Meet the people trying to make Impossible meat taste plausible

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Typically, we only talk about how a product tastes “artificial” or “chemical” when it fails to taste like the “natural” food it’s imitating—but even the best imitators are, of course, meticulously engineered. Flavoring is big business, whether it’s adding notes of char to your fast food burger or adding seasonal flair to your Twinkies. And with plant-based meat substitutes like Impossible and Beyond Meat growing in popularity, a new challenge arises: How do we make this stuff taste like beef?

The Seattle Times took that question directly to the flavorists making it happen. One unique challenge with plant-based meat, they explain, is that its components like pea proteins and soy give the food an earthy flavor that must be complemented. It’s a puzzle with no obvious solution; experts try incorporating umami flavors without overpowering meat’s more mineral notes, trying seemingly infinite combinations to get the balance right. Heaped on top of this are the pressures of finding a formula for clients looking to hit the market almost immediately, before competitors scoop up the customer base.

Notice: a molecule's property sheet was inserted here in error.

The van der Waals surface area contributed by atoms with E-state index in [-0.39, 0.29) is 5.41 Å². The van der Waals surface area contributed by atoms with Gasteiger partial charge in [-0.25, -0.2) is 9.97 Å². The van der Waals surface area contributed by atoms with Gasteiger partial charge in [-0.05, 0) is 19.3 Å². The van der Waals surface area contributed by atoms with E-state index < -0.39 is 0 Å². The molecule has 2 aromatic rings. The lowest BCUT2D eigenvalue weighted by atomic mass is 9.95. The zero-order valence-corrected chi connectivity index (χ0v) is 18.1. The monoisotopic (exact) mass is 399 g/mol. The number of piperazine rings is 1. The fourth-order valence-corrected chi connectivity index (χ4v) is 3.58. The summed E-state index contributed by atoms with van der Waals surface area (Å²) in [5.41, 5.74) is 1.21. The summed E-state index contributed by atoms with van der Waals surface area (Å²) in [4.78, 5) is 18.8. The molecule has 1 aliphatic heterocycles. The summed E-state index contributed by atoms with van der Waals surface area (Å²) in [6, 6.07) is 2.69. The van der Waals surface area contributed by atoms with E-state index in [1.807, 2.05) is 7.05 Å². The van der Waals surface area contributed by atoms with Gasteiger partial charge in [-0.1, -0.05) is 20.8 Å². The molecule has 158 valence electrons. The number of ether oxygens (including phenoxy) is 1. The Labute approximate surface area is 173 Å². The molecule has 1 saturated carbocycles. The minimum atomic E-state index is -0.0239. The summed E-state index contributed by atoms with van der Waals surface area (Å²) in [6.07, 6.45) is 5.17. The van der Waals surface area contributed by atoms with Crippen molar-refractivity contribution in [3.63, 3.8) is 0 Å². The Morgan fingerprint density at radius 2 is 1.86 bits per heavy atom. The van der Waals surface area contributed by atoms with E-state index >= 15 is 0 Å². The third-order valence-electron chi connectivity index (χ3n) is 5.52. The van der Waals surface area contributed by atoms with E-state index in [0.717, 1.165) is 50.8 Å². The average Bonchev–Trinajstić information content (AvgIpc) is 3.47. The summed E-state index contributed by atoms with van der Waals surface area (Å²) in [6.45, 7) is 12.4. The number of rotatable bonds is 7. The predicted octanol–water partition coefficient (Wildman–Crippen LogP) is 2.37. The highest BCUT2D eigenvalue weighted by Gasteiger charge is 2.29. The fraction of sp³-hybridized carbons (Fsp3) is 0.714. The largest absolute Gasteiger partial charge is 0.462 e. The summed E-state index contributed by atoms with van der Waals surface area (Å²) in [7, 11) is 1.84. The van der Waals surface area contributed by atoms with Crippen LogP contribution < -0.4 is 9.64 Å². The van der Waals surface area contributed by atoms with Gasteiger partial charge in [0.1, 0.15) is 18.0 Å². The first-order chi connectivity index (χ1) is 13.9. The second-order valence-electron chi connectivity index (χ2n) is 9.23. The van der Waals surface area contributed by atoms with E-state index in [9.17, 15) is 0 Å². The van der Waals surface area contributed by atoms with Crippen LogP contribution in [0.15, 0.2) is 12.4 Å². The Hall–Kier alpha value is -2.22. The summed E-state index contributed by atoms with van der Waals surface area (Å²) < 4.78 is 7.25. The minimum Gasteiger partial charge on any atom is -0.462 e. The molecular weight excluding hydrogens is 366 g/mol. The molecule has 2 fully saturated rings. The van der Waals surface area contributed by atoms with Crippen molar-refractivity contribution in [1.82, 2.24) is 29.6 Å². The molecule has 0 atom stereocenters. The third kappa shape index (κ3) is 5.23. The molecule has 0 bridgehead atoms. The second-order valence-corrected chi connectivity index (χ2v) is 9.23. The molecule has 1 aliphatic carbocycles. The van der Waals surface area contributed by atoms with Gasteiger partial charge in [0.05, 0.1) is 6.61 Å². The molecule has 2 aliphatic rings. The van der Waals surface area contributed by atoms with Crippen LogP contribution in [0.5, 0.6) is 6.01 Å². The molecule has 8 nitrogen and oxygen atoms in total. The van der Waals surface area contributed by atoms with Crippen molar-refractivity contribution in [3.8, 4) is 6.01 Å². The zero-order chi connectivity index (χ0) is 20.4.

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It’s an interesting read, not least of all because it brings up the point that, “Despite its swift ascent, plant-based meat is the antithesis of recent trends such as local and farm-to-table dining, representing an embrace of highly processed foods made palatable in a laboratory by technicians.” Consumers contain multitudes, it seems.

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About the author

Marnie Shure

Marnie Shure is editor in chief of The Takeout.